Posted by SchoolDays Newshound on 18/05/2011. Tags: Teachers News
A freeze on the number of teachers available to provide support for children with special needs and learning difficulties has led to a soaring number who are being taught in mainstream schools without the help they need.
According to the Irish Independent, more than 84,000 students who may benefit from additional support are now in standard educational facilities – accounting for almost one in ten pupils in primary and secondary schools.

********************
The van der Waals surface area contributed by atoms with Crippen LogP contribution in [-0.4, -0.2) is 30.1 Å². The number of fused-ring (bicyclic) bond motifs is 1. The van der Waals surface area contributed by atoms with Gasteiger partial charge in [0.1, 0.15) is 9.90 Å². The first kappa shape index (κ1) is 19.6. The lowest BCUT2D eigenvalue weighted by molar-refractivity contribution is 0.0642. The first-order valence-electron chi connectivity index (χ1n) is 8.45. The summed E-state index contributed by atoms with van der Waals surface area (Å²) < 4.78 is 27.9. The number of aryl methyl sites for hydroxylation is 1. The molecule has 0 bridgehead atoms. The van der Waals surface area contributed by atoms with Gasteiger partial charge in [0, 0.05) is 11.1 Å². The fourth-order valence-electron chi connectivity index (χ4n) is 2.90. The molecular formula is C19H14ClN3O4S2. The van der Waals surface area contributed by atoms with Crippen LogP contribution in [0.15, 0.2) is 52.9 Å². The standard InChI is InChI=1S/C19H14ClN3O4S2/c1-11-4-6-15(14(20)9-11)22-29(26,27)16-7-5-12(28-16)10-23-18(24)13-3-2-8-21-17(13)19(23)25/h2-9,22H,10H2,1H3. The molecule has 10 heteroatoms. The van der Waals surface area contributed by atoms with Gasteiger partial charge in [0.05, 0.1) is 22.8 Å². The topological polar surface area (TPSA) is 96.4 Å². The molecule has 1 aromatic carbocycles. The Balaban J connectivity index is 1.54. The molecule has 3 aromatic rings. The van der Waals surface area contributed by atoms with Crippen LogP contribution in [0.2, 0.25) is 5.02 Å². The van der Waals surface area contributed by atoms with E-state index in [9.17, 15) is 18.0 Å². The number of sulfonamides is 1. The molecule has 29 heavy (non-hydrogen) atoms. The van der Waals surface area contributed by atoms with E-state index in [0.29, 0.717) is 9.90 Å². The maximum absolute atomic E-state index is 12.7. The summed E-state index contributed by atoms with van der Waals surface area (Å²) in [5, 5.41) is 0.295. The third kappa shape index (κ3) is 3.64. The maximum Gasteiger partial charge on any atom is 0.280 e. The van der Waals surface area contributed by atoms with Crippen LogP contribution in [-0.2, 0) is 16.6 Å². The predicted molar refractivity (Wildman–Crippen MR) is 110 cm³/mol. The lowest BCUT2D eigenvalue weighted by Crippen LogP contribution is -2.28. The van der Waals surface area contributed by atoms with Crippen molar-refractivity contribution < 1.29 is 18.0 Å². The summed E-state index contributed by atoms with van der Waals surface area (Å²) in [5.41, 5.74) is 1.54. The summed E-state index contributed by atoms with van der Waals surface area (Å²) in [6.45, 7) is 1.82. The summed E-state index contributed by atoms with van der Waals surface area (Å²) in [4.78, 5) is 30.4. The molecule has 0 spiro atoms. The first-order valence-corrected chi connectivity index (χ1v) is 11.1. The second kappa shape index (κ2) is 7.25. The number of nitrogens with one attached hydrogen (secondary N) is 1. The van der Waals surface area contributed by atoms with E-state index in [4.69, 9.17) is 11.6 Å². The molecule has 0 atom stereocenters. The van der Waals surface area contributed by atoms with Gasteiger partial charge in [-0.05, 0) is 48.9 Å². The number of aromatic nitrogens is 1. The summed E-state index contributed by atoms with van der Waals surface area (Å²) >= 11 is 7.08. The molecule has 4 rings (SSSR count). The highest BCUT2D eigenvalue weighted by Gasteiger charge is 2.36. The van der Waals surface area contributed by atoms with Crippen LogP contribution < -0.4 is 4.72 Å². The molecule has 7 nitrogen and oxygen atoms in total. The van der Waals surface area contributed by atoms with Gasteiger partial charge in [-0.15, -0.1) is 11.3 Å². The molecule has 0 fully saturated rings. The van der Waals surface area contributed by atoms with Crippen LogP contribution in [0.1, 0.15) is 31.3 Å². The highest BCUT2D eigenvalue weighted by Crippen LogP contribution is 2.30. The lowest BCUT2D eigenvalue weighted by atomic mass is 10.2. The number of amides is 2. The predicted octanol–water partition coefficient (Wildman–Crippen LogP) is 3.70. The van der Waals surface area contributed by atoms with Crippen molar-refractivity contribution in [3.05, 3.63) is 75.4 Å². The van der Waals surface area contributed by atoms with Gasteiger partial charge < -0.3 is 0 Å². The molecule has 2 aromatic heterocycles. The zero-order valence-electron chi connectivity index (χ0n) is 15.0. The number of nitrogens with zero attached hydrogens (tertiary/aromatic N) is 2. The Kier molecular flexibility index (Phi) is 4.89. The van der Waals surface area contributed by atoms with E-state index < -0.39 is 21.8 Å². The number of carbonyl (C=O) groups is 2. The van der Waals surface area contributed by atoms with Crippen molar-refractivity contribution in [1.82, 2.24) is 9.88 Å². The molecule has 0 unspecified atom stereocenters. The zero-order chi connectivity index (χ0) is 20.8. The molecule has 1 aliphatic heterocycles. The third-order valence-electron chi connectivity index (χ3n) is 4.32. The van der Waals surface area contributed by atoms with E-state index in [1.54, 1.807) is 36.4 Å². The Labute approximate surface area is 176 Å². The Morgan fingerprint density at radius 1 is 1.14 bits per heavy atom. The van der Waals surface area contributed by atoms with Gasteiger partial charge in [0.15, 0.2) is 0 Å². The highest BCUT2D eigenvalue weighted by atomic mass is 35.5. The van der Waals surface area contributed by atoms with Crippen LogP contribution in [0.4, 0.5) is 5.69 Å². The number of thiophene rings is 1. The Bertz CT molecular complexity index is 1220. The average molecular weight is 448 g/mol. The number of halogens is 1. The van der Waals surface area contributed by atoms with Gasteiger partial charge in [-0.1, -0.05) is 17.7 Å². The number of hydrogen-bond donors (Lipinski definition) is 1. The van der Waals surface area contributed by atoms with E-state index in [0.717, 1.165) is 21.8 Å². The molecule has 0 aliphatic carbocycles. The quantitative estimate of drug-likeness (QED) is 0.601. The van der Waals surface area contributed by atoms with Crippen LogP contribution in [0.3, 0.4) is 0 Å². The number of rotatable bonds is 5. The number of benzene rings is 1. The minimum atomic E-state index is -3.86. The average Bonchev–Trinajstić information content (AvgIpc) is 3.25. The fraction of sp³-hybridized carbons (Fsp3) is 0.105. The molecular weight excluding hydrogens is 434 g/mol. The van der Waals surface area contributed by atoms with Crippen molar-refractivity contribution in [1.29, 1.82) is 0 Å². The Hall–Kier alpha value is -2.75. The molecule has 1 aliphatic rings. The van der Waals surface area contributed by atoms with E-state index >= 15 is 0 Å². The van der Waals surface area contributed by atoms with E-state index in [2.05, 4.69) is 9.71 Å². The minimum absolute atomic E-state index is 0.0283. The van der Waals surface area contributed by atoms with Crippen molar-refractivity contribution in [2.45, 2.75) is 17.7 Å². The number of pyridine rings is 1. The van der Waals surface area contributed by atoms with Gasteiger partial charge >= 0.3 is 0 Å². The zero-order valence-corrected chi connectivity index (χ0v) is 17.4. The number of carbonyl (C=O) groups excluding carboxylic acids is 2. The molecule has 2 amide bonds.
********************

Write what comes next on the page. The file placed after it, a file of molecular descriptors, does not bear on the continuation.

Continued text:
The Department of Education has placed a cap of 9,950 resource teachers for the next educational year and has frozen the application process.
This means that if schools need extra support for students arriving in September, they may have to contact other establishments in the area to see if staff are available.
According to figures reported by the newspaper, around 50,000 children in the Irish system have difficulties such as dyslexia, while 16,629 have disorders such as autism and hearing impairments.
Earlier this month, teachers voted not to take strike action over the issue of cuts to support for special needs pupils after being advised that such an option is not available to them.